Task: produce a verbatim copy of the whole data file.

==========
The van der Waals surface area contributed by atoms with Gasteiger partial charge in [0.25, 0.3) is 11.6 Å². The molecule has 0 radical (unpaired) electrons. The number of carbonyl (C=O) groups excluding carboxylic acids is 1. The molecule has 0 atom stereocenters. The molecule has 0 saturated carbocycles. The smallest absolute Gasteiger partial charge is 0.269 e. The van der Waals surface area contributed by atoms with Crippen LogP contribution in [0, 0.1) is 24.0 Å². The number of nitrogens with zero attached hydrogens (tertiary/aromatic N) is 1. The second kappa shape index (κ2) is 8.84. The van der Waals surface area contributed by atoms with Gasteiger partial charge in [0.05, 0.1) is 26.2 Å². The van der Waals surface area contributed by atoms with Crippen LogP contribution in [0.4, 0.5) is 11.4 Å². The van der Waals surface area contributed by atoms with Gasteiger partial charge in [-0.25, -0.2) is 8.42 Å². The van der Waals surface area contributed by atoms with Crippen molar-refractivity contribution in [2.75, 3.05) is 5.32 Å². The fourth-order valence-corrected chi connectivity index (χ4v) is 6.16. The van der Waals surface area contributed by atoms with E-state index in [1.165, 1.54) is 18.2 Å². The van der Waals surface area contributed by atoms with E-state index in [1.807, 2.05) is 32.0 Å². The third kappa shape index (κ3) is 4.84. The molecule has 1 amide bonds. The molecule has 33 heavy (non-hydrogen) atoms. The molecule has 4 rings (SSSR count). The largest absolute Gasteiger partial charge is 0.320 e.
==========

The van der Waals surface area contributed by atoms with Gasteiger partial charge in [0.25, 0.3) is 11.6 Å². The molecule has 0 radical (unpaired) electrons. The number of carbonyl (C=O) groups excluding carboxylic acids is 1. The molecule has 0 atom stereocenters. The molecule has 0 saturated carbocycles. The smallest absolute Gasteiger partial charge is 0.269 e. The van der Waals surface area contributed by atoms with Crippen LogP contribution in [0, 0.1) is 24.0 Å². The number of nitrogens with zero attached hydrogens (tertiary/aromatic N) is 1. The second kappa shape index (κ2) is 8.84. The van der Waals surface area contributed by atoms with Gasteiger partial charge in [0.05, 0.1) is 26.2 Å². The van der Waals surface area contributed by atoms with Crippen LogP contribution in [0.4, 0.5) is 11.4 Å². The van der Waals surface area contributed by atoms with Gasteiger partial charge in [-0.25, -0.2) is 8.42 Å². The van der Waals surface area contributed by atoms with Crippen molar-refractivity contribution in [2.75, 3.05) is 5.32 Å². The fourth-order valence-corrected chi connectivity index (χ4v) is 6.16. The van der Waals surface area contributed by atoms with E-state index in [1.165, 1.54) is 18.2 Å². The van der Waals surface area contributed by atoms with E-state index in [1.807, 2.05) is 32.0 Å². The third kappa shape index (κ3) is 4.84. The molecule has 1 amide bonds. The molecule has 33 heavy (non-hydrogen) atoms. The molecule has 4 rings (SSSR count). The largest absolute Gasteiger partial charge is 0.320 e.